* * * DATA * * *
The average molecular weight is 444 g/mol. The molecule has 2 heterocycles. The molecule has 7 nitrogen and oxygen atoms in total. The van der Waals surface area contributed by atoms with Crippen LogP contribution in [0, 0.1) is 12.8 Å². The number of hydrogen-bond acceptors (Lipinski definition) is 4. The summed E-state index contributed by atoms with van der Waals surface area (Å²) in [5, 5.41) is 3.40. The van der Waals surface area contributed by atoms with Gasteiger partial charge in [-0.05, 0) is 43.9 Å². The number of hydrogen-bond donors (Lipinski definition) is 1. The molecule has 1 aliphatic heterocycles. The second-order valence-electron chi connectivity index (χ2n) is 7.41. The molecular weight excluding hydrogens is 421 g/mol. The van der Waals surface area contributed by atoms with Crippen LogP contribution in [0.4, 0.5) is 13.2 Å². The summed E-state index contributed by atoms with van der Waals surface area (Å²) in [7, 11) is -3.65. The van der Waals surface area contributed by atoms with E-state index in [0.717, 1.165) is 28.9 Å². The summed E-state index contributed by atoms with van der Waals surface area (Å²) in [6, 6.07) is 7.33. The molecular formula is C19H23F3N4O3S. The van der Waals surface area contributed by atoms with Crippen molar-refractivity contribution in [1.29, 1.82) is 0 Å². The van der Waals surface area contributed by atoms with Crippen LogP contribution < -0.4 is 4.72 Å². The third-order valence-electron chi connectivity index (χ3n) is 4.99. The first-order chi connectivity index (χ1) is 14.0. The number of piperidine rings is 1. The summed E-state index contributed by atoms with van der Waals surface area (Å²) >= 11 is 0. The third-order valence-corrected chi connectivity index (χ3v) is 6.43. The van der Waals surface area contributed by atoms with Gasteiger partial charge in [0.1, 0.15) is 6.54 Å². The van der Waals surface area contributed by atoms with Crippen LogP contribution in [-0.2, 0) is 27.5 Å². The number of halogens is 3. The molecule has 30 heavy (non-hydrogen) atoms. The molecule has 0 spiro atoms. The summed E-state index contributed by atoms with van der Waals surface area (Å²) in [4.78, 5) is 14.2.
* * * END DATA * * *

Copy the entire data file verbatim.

The average molecular weight is 444 g/mol. The molecule has 2 heterocycles. The molecule has 7 nitrogen and oxygen atoms in total. The van der Waals surface area contributed by atoms with Crippen LogP contribution in [0, 0.1) is 12.8 Å². The number of hydrogen-bond acceptors (Lipinski definition) is 4. The summed E-state index contributed by atoms with van der Waals surface area (Å²) in [5, 5.41) is 3.40. The van der Waals surface area contributed by atoms with Gasteiger partial charge in [-0.05, 0) is 43.9 Å². The number of hydrogen-bond donors (Lipinski definition) is 1. The molecule has 1 aliphatic heterocycles. The second-order valence-electron chi connectivity index (χ2n) is 7.41. The molecular weight excluding hydrogens is 421 g/mol. The van der Waals surface area contributed by atoms with Crippen LogP contribution in [0.4, 0.5) is 13.2 Å². The summed E-state index contributed by atoms with van der Waals surface area (Å²) in [7, 11) is -3.65. The van der Waals surface area contributed by atoms with E-state index in [0.717, 1.165) is 28.9 Å². The summed E-state index contributed by atoms with van der Waals surface area (Å²) in [6, 6.07) is 7.33. The molecular formula is C19H23F3N4O3S. The van der Waals surface area contributed by atoms with Crippen molar-refractivity contribution in [1.29, 1.82) is 0 Å². The van der Waals surface area contributed by atoms with Crippen LogP contribution < -0.4 is 4.72 Å². The third-order valence-electron chi connectivity index (χ3n) is 4.99. The first-order chi connectivity index (χ1) is 14.0. The number of piperidine rings is 1. The summed E-state index contributed by atoms with van der Waals surface area (Å²) >= 11 is 0. The third-order valence-corrected chi connectivity index (χ3v) is 6.43. The van der Waals surface area contributed by atoms with Gasteiger partial charge in [0.1, 0.15) is 6.54 Å². The van der Waals surface area contributed by atoms with Crippen LogP contribution in [-0.2, 0) is 27.5 Å². The number of halogens is 3. The molecule has 30 heavy (non-hydrogen) atoms. The molecule has 0 spiro atoms. The summed E-state index contributed by atoms with van der Waals surface area (Å²) in [4.78, 5) is 14.2.